Our study included more females than males (82%), in agreement with the literature. The majority (44.5%) of our findings were ovarian in origin followed by uterine pathologies, in comparison to Sedat et al. [7] where most of the findings are renal in origin, and they focused more about size criteria of the detected renal cyst. Forty-one percent of our patients had ovarian cysts, either simple, complicated, or dermoid cysts. The simple cysts represent most of the ovarian lesions; they displayed homogenous hypointensity on T1WI and hyperintensity on T2WI with no wall thickening. Renal cysts account for 17% of our findings.

Complex cysts are mostly hemorrhagic; they are bright on T1WI indicating either fat or blood content, on sat suppressed T1WI; and they remain bright, ruling out a fatty lesion. If the contrast is given, there will be no enhancement [5].

Twenty percent of cases had uterine myomas, being the most common are benign gynecologic tumors. They primarily affect women of reproductive age, and the estimated incidence of fibroids is over 70% by 50 years of age [7]. Although submucosal leiomyomas are the least common, they are most commonly symptomatic, and also, pedunculated subserous leiomyomas may undergo torsion, which results in infarction accompanied by pain [8].

We had 10 cases (10%) of osseous metastasis. Indeed, bone is the third most common organ affected by metastasis, surpassed only by the lungs and liver [9]. Approximately 70% of patients with breast or prostate cancer have bone metastases [10].

Ju Fu et al. [11] focused on the incidental extra spinal malignancies found on lumbar MRI, the majority of their cases were lymph nodes, they reported 32.1% of their study population as lymphadenopathy either metastases or lymphoma, and our study included only three cases of lymph nodes suspected of metastases (3% of the total population).

Three out of 90 cases (3%) showed an abdominal aortic aneurysm. Abdominal aortic aneurysms occur most commonly in individuals between 65 and 75 years of age. They often do not cause any symptoms and are found incidentally on physical examination or imaging examinations of the abdomen and pelvis [12]. Approximately 90% of all abdominal aortic aneurysms are infrarenal [13].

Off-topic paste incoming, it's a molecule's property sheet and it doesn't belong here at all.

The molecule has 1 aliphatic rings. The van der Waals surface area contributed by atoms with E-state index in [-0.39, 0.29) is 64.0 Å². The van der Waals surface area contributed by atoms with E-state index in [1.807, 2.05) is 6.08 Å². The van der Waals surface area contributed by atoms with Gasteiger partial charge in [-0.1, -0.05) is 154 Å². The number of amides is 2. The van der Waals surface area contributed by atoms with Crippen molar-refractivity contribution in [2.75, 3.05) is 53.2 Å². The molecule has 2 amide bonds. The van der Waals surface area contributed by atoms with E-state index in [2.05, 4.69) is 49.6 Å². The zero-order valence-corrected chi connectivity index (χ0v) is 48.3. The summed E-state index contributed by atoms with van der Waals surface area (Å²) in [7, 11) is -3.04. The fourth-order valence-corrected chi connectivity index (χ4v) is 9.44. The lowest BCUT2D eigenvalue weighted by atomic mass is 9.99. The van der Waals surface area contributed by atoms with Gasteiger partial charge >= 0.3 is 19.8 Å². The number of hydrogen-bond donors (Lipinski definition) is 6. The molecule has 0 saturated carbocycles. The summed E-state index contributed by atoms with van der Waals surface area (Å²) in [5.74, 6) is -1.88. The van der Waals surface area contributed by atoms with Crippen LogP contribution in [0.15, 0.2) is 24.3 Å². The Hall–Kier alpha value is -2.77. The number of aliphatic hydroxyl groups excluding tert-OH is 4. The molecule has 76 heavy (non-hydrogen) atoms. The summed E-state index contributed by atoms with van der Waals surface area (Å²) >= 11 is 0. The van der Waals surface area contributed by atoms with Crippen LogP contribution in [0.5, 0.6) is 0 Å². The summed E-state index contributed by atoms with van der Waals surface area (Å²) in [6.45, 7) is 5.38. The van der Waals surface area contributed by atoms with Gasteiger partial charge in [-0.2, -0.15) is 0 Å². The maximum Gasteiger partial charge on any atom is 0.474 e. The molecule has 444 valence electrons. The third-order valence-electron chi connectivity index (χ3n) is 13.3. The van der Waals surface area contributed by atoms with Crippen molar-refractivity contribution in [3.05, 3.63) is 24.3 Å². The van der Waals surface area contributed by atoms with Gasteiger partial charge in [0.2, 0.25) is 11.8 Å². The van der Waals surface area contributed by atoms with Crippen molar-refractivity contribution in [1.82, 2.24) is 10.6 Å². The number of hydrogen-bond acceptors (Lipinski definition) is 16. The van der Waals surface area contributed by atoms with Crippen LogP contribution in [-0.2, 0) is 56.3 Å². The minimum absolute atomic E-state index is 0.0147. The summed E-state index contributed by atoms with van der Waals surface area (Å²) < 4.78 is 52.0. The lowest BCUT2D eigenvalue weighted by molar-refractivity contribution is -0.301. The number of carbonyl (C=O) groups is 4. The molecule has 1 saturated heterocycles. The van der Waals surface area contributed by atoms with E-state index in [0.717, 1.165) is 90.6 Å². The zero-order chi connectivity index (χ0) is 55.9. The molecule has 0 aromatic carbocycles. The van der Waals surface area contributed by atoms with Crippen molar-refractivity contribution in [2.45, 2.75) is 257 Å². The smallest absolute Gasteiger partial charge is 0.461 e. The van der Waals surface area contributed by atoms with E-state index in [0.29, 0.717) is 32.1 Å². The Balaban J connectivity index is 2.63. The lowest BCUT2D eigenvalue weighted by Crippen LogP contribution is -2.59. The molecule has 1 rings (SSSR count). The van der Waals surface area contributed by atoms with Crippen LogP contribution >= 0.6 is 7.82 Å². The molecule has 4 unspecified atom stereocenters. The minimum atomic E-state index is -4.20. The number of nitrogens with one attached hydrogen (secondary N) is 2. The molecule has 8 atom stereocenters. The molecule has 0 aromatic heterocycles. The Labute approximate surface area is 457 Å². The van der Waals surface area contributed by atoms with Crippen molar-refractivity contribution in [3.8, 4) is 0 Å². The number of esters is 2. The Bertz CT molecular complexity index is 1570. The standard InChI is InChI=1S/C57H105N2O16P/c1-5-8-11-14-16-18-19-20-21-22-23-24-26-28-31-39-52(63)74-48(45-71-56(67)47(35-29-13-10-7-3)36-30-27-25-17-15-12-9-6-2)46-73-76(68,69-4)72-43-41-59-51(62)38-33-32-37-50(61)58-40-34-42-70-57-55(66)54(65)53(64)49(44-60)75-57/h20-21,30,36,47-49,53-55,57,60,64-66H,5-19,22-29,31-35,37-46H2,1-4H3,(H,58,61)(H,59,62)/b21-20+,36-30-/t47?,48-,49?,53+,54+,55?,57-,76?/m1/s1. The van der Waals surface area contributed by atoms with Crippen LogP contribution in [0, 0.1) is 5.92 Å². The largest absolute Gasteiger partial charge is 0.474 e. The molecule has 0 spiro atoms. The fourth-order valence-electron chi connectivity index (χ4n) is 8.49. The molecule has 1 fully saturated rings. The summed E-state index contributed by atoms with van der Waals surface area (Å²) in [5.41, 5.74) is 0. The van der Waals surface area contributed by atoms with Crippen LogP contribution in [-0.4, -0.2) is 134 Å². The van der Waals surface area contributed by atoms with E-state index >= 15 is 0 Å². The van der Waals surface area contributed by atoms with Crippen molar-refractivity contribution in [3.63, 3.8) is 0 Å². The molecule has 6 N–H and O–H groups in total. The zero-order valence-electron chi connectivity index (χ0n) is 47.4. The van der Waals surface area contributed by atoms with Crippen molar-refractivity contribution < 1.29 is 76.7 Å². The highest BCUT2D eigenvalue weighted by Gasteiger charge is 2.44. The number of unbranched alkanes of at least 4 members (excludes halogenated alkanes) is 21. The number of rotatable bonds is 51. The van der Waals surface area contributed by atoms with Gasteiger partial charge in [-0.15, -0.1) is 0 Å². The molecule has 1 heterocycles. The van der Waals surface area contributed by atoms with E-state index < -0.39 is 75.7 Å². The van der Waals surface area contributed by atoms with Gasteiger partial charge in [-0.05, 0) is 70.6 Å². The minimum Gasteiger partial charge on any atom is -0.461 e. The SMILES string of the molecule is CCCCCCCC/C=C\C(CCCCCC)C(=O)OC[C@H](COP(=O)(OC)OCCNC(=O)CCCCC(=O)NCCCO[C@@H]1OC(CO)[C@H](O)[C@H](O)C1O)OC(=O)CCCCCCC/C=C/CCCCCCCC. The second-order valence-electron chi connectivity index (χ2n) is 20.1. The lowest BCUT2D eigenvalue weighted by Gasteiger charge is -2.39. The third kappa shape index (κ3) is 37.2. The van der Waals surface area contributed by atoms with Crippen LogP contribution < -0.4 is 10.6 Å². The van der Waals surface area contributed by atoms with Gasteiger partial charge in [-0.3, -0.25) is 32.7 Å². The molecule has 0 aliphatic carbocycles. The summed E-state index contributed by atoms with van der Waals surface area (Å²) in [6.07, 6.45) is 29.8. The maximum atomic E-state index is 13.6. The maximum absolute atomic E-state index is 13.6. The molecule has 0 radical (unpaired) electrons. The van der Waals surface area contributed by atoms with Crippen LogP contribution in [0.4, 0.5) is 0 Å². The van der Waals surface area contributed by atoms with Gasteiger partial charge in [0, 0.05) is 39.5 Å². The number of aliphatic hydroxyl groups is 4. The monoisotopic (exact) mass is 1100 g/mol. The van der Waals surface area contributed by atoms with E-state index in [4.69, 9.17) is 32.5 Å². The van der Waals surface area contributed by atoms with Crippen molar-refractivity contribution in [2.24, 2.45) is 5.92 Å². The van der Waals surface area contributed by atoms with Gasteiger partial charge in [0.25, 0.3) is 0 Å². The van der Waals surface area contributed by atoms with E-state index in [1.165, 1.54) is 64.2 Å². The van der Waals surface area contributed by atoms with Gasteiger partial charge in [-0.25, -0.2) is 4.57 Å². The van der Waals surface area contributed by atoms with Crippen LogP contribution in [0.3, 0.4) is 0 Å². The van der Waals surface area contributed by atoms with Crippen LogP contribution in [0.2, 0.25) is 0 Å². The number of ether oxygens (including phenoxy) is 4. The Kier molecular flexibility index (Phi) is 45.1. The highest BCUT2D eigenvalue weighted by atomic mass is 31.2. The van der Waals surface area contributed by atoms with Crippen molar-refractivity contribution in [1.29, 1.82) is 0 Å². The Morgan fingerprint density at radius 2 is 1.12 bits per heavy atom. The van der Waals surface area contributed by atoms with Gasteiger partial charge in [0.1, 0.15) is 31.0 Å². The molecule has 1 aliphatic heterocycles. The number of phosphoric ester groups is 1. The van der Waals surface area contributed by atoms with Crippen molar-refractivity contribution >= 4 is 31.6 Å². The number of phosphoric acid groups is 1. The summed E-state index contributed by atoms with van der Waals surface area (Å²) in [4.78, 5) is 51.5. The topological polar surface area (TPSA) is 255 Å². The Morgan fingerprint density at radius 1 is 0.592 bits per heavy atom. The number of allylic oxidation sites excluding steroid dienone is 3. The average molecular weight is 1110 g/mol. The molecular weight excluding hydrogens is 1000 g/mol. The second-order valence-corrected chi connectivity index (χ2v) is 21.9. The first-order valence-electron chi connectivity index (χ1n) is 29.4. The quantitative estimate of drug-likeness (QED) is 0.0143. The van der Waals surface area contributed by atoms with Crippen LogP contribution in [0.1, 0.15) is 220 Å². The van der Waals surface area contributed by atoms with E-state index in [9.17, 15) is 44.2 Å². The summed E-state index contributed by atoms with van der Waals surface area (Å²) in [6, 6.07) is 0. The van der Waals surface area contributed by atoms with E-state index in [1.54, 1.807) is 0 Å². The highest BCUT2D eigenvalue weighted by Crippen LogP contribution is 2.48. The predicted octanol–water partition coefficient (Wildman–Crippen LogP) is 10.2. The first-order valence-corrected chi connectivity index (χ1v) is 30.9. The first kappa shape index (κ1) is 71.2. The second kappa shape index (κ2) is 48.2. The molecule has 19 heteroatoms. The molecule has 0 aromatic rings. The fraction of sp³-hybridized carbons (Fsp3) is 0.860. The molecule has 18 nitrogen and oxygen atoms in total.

Seven out of 90 cases (8%) found to have hip lesions, namely femoral head avascular necrosis and acetabular fracture. The incidence of AVN has been increasing. The causes include greater use of exogenous steroids and an increase in trauma [14]. MRI signs include subchondral edema, low signal serpiginous line, and double line sign (inner bright line from granulation tissue and outer dark line from sclerotic bone) on T2-weighted images [15, 16].

Clinician/radiologist feedback was very crucial as the radiological opinion guided the clinician to further assessment and the radiologists got a short and long feedback from the clinician following the patient.

We had some limitations including the inability to do all requested examinations in the same place, and the study being retrospective did not facilitate on time complementary ultrasound correlation.

We found that MRI of the lumbar spine could convey a lot of information apart from just spine imaging, and lumbar MRI alone could be reliable in some extra spinal pathologies, could raise doubt in some other, and even warn against life-threatening or serious pathologies.


Extraspinal incidental findings are not uncommon and sometimes may explain patient symptomatology.

The main recommendation of this study is to avoid the tunnel vision interpretation of the lumbar spine and to draw the radiologist’s attention towards other scanned non-spinal organs during reading lumbar spine MRI, either this incidental finding was significant or not. In addition, encouraging clinician-radiologist feedback, discussion, and further workup of certain cases are needed.

Availability of data and materials

The datasets used and/or analyzed during the current study are available from the corresponding author on reasonable request.



Magnetic resonance imaging


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The authors thank all radiographers for their support.


This study had no funding from any resource.

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Authors and Affiliations



IH suggests the research idea, reviewing the literature, and data collection and analysis; perform statistical analysis; revise the manuscript; and prepared the MRI cases. EM contributed to the reviewing of the literature and wrote the manuscript and final editing. All authors have read and approved the final manuscript.

Corresponding author

Correspondence to Heba Ibrahim.

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This study was approved by the local Research Ethics Committee. It was a retrospective study, and no consent was taken from the patients.

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The authors declare that they have no competing interests.

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Ibrahim, H., Elsadawy, M.E.I. Incidental findings in lumbar spine MRI: their prevalence and potential impact on patient management. Egypt J Radiol Nucl Med 50, 59 (2019).